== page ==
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The Double Standard of Drugs: When Weed Sees Color

The Double Standard of Drugs: When Weed Sees Color

Unless you’ve been living under a rock, you’ve heard the news that marijuana is big business. Weed has become an industry all on its own, creating overnight millionaires whether it be growing or selling and everything in between. According to Forbes, North America spent a total of $6.7 billion in legal markets in 2016, a number that is expected to grow to $20.2 billion by 2021. With a growth rate of 25% annually, weed is exceeding the both “dot-com era” of the 2000’s and cable television in the 1990’s. That’s a huge deal since the process to nationwide legalization is just beginning.

As of January first, eight states plus the District of Columbia have legalized recreational use, California being the latest. (29 states permit medical marijuana use in some fashion). California law allows for people 21 and over to posses no more than one ounce of marijuana and farmers can also grow up to six plants at home. Naturally, these freedoms will come at the cost of requiring one of twenty licenses and permits for farmers, distributors, and retailers. Since the law took effect on Jan. 1, California is expected to be home to the largest legal market for marijuana in the world, worth $7 million and possibly generate $1 billion in taxes. It’s no wonder that so many industries are trying to stake a claim.

Television series have been created based around the drug and been met with critical acclaim, a la the sitcom Weeds which ran on air for eight seasons (2005-2012) and won an Emmy in 2010. Several other networks are taking on the topic such as Netflix’s Disjointed, MTV’s Mary+Jane, Amazon Go’s Highland, and NBC’s Buds. Documentary style series have also taken up slots on the primetime like Vice’s Weediquette.

Chefs, restaurateurs, and bakers have cashed in as well, appealing to foodies and stoners alike by creating cannabis-infused creations- some of which are fine dining selections that are as exclusive as they are expensive.

But weed sees color. Whether it is buying, selling, growing, or using black people have been left with the short end of the stick.

In the battle for decriminalization, disproportionate arrests between Blacks and Whites are still heavily prevalent, though the amount of use between the two groups is relatively the same. Across the board, Black people are at least four times more likely to be arrested for possession. In states where laws have changed, the question remains of what happens to those convicted of possession charges that have since been decriminalized?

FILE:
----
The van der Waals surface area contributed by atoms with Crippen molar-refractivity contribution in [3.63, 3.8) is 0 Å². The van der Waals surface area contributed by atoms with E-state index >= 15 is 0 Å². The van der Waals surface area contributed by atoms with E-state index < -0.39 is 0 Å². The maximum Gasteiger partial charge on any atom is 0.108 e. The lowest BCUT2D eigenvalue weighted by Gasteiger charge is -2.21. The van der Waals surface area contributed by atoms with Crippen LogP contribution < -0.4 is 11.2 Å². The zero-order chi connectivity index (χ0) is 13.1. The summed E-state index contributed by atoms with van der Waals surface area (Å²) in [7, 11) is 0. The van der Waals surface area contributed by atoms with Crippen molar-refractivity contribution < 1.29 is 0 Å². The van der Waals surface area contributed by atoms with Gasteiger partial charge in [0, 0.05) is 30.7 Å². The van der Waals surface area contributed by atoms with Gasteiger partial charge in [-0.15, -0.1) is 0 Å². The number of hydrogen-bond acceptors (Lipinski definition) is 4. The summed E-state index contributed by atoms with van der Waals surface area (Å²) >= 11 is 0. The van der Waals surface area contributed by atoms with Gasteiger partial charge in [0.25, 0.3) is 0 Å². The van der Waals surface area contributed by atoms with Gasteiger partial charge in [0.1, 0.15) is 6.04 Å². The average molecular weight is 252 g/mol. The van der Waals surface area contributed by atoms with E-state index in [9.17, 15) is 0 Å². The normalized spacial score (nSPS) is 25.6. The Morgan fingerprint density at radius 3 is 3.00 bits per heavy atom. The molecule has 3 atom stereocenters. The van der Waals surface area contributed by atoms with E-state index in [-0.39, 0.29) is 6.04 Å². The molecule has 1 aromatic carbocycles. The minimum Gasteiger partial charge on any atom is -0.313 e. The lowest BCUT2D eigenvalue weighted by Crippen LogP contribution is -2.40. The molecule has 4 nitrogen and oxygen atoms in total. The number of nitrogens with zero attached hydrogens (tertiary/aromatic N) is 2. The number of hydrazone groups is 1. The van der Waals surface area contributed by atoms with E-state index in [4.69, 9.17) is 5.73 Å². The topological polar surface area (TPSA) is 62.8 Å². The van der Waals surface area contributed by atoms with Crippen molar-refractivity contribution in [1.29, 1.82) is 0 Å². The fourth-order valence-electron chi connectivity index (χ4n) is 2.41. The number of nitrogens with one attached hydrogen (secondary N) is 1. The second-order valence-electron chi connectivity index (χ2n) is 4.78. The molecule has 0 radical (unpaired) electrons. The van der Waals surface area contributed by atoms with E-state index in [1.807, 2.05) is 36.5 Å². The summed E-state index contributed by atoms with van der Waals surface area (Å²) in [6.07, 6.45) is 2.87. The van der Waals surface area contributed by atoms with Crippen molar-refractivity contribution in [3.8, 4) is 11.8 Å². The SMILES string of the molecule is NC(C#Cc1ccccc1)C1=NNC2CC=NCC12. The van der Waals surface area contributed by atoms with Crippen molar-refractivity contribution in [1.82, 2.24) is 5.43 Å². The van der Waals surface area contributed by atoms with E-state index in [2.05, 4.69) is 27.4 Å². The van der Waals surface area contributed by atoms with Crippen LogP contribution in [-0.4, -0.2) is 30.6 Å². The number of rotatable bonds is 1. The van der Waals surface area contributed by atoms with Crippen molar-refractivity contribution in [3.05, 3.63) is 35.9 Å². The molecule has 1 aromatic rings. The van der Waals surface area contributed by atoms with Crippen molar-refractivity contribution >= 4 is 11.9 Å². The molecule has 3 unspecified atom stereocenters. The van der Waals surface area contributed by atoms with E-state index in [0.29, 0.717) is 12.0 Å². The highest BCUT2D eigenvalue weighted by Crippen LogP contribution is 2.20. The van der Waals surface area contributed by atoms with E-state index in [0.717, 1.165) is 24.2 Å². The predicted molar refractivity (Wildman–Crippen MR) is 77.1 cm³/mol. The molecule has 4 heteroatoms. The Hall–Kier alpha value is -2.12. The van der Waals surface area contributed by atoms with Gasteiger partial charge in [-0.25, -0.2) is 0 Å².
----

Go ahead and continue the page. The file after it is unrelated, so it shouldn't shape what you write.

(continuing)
In California, prisoners have the chance to petition for their record to be cleared or reclassified in court. And in Colorado, the first state to legalize recreational use, felons can re-class level six possession felonies to a class 1 misdemeanor, but only after completing the original sentence. But neither of these options make up for the time lost behind bars or difficulty of readjusting upon his or her release.

Also, with so much success and nearly surefire fortune there is a noticeable lack of black ownership in dispensaries, medical or recreational. Concluding an investigative report, BuzzFeed found that less than three-dozen of roughly 3,600 dispensaries were Black owned in 2016, making up about 1%. This statistic is disheartening since those that have been most effected by the war on drugs are having a tough time breaking into the legal market and therefore the wealth.

The “green rush” is far from its peak, with little over half of the country legalizing medical use and an even smaller percentage allowing recreation use. The year 2018 will surely see more states following suit to further decriminalize the drug, giving budding Black entrepreneurs ample time to prepare to make their mark. Hopefully the winds of change will also bring improvement to right the wrongs of a failed war on drugs.

A Junior Mass Communications student with a concentration in Marketing, Editor-in-Chief Shayla Simmons is a native Marylander. Shayla self identifies her editorial writing to be her strongsuit with topics ranging from politics to social issues to pop culture commentary.



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